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Dear Workforce How Do We Reduce Our Starting Pay Without Compromising Recruiting

We want to reduce our starting salaries without compromising our ability to recruit top candidates. What are some alternatives we can offer people in place of higher wages?
January 22, 2009
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Related Topics: Compensation Design and Communication, Candidate Sourcing, Dear Workforce, Compensation
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Dear Pressed by Pay:

The reasons that people accept positions with a company vary widely, with pay being one factor as a candidate evaluates an offer. Alternatives to higher starting salaries are numerous, but at their essence should be determined in light of your company's business strategy and human resources philosophy.

Are you a firm that can recruit and retain based on your corporate mission and vision (innovative, philanthropic, community service, religious, etc.)?

Does your firm have a reputation for providing employees with intrinsic benefits on which you can build a brand image?

How important is work/life balance, and do you walk the talk?

Can you provide employees with highly competitive noncash benefits instead of cash?

Are you able to provide a wealth of technical or other training and developmental opportunities?

Is your company a fun place to work?

The point: Don't attempt to replace high starting salaries for recruits with something that will not fit with your company's culture. The result will not be what your management is expecting.

Also, don't interpret the current "buyer's market" in labor for some jobs as an excuse to make low-ball offers to all candidates. Although this may work to hold down costs in the short run, it could be detrimental to long-term business performance. In this type of labor market, experienced candidates may accept any offer, even one involving pay cuts, but won't be content until your company addresses this imbalance in some other meaningful way.

Before embarking upon this strategy, it is appropriate to analyze why it is important to management to reduce starting salaries. What are the important considerations in this decision? Once your company has outlined the business reasons changing its pay policy, your human resources department then needs to communicate it to managers, as well as adjust your recruitment strategy. In these difficult times, it is critical to not to be "penny-wise and pound-foolish" with pay. Experienced candidates, as well as high-performing employees, should be identified and compensated appropriately.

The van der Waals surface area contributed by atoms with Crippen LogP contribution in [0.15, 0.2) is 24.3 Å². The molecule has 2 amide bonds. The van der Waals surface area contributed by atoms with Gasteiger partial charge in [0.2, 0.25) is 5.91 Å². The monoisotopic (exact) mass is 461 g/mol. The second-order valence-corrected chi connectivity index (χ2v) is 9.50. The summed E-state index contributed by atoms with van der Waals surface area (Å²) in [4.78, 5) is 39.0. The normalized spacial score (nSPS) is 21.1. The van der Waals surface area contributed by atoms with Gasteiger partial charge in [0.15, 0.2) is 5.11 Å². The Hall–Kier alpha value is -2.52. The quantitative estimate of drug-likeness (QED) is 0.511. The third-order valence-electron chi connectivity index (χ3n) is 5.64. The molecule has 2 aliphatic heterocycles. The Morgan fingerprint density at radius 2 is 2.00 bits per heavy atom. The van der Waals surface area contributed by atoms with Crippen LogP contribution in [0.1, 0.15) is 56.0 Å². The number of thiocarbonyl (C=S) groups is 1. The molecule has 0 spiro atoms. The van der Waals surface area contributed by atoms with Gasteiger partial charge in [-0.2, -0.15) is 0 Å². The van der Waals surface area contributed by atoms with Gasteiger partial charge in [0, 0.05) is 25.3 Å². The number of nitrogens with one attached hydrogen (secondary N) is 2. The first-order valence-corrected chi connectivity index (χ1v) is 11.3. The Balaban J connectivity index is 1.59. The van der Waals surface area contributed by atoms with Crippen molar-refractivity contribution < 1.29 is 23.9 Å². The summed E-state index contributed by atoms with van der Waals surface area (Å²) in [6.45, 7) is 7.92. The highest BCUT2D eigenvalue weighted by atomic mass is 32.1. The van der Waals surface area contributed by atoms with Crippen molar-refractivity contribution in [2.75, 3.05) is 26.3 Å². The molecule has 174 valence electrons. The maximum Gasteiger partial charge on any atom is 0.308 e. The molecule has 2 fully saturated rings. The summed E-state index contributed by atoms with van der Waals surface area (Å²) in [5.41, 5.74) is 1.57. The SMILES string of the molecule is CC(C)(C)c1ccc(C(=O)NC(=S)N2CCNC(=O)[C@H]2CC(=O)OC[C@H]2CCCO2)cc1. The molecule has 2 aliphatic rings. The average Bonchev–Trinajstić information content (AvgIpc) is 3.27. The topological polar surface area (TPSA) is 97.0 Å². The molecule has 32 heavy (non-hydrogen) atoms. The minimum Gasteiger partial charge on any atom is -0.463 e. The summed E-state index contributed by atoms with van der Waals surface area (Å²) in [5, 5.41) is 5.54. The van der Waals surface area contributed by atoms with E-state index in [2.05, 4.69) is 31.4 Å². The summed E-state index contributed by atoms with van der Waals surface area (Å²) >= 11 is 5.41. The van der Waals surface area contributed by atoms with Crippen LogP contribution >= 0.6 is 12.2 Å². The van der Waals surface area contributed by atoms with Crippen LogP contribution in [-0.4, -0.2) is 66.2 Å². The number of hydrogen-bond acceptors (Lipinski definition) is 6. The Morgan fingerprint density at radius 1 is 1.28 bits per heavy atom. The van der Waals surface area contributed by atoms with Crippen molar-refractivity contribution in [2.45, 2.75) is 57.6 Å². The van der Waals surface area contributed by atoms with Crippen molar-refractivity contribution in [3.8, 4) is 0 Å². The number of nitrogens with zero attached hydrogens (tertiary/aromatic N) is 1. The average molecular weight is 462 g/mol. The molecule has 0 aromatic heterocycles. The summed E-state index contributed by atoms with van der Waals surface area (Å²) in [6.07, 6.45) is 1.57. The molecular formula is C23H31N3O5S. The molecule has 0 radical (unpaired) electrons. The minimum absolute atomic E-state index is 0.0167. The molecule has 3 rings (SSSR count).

SOURCE: Bob Fulton, The Pathfinder's Group Inc., Glenview, Illinois, November 19, 2008

LEARN MORE: Changing of pay practices is a hot topic amid the financial crisis. Some companies are slashing raises and planning layoffs, perhaps to weed out low performers.

The information contained in this article is intended to provide useful information on the topic covered, but should not be construed as legal advice or a legal opinion. Also remember that state laws may differ from the federal law.

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Dear Workforce Newsletter
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 The information contained in this article is intended to provide useful information on the topic covered, but should not be construed as legal advice or a legal opinion. Also remember that state laws may differ from the federal law.

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